We are now into the third month of Glempy’s Pictonaut Challenge, and what a month it is. I don’t know what this is a picture of, and I don’t darn well even care, but I wrote a short story about it anyway. I look forward to reading your one.
This week’s guest post is an interview with the editor of online magazine Weaponizer (and general polymath) Bram E. Gieben, also known on the internet as Texture.
He spoke to me about SF, online publishing and making a terrible discovery about Grant Morrison…
Can you describe Weaponizer for anyone that hasn’t come across it before?
Weaponizer publishes fiction online in several forms – flash fiction (stories under a thousand words), short stories (1000 – 8000 words), serial fiction (ongoing stories of novel or novella length), and webcomics. We also publish nonfiction articles and essays on everything from film to music to the occult.
Sometimes when I’m not writing novels, I do short stories and flash fiction as well. I’ve been doing this for as long as I can remember, not for any particular purpose or audience, and the stories pop up on my personal blog when you least expect it.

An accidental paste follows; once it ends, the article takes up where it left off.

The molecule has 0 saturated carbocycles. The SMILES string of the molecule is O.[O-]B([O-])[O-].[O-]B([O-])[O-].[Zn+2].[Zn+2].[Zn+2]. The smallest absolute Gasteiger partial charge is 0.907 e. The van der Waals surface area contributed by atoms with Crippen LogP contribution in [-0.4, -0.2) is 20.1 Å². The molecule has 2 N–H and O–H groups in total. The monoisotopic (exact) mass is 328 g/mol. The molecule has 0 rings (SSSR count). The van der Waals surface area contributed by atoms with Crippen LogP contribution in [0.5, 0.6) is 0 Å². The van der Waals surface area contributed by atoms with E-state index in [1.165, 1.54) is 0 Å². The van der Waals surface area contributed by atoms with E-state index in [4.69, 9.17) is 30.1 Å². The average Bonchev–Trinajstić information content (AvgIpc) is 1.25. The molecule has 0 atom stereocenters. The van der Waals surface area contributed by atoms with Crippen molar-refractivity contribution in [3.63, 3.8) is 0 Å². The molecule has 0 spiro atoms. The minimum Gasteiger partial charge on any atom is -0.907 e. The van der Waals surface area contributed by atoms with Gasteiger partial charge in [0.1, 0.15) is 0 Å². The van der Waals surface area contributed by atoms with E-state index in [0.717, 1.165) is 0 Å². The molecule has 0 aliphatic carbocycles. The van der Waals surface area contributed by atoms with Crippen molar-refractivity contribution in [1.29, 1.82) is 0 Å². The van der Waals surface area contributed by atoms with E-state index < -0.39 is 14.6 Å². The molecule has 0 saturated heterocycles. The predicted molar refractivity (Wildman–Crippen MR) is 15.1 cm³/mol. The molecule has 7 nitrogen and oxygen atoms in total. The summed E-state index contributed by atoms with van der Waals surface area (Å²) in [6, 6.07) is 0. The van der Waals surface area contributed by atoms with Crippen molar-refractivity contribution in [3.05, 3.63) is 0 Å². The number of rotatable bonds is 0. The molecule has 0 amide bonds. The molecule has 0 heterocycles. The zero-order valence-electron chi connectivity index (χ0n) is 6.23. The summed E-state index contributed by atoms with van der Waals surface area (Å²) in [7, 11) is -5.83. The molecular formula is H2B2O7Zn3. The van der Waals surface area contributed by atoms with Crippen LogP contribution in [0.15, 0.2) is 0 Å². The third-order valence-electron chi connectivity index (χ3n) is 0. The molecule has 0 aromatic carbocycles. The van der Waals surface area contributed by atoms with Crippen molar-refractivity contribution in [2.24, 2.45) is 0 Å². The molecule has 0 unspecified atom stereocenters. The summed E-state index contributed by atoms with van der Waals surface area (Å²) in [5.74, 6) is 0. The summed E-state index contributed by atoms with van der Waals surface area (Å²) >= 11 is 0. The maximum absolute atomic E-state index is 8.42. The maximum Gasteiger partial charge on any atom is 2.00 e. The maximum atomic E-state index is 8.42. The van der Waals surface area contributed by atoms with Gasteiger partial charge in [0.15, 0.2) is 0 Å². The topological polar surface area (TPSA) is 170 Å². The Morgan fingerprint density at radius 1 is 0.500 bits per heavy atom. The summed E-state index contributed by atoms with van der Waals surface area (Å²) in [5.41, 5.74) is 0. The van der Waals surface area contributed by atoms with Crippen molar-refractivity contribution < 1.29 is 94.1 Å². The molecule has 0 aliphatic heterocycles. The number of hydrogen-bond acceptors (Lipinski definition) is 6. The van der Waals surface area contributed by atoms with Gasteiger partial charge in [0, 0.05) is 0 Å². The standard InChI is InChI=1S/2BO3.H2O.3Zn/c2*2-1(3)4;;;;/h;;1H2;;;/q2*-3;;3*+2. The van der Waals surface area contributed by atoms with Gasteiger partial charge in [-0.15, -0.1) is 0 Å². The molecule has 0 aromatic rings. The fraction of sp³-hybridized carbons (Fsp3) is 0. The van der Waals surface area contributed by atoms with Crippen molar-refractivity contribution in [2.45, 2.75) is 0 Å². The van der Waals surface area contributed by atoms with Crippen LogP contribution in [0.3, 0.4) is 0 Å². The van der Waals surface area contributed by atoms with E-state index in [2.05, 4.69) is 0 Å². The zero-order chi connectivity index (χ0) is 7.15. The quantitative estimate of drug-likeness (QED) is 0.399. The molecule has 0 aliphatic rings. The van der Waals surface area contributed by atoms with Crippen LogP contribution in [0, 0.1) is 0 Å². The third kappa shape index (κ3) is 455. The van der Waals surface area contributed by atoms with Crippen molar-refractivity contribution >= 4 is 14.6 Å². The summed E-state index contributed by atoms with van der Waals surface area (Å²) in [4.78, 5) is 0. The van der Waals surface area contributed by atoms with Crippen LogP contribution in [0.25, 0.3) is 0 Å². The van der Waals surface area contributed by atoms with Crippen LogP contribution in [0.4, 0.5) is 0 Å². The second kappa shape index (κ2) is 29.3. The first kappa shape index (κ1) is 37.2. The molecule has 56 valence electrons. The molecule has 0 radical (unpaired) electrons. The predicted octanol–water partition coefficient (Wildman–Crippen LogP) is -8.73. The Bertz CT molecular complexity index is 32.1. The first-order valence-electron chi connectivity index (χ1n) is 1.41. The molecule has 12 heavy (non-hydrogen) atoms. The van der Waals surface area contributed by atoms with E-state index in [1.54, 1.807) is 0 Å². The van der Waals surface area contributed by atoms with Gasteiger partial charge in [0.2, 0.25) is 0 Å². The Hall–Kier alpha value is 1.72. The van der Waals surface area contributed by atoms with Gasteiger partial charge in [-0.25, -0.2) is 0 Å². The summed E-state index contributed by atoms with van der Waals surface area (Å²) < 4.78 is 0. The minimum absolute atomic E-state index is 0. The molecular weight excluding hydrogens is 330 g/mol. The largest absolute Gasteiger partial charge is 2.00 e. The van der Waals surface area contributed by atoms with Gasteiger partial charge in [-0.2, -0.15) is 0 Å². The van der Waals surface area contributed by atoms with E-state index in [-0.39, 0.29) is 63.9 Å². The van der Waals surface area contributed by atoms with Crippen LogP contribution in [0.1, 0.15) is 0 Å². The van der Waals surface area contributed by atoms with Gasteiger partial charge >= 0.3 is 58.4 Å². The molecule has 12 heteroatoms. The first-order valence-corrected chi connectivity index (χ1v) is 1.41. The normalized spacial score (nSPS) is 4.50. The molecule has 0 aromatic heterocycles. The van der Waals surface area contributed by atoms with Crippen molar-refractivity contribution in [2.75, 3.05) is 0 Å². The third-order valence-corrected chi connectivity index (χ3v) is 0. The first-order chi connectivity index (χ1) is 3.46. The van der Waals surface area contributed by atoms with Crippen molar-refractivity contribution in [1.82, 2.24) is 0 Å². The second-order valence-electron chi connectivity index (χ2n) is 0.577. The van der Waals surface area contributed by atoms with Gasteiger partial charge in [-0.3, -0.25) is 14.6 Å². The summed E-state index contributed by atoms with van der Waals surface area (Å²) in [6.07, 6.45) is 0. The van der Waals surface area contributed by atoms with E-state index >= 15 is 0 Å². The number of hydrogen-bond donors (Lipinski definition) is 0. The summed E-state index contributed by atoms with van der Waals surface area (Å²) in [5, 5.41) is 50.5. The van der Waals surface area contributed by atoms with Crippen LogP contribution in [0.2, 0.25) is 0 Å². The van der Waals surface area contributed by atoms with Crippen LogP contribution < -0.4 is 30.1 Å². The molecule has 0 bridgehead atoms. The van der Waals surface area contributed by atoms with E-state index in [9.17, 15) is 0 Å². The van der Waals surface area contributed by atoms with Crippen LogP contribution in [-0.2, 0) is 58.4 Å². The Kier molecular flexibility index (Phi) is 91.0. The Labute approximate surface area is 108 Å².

Anyway a few months ago, I got an email from a friend of a friend, asking if I’d write one for him.
“I’m part of a team of recent graduates who have interned at various UK publishers, but are struggling to break into the industry due to shortage of jobs and high number of applicants for few junior positions,” he explained. That’s a story we all know by now…
Rather than give up, they decided to try their hand at small-scale publishing. The result is a company called Bamboccioni Books, and their first short story collection should be coming out next month. And my story is going to be in it, in print and everything, which is rather exciting, although since OKing the proof I’ve thought of several changes I’d make if I was writing it again… But such is life.
I’m not sure of the exact release date but will keep you posted. In the meantime you should probably check out their website.
100 word story on the writing process:
The halogen heater of Korean extraction was slowly but inexorably melting her shins as she tapped out her search terms, first into Google, then the less popular Alta Vista. Perhaps she should have visited the library, but it was snowing again and her trainers were wet and cold from previous excursions on the ice.
“Fevers in ancient Rome,” she wrote, turning up eight trillion pages about Malaria and an ancient goddess named Febris – not to be confused with the cleaning product, Febreze. But what did Caligula’s sister, the enigmatic Julia Drusilla, actually die of? No one knows for sure.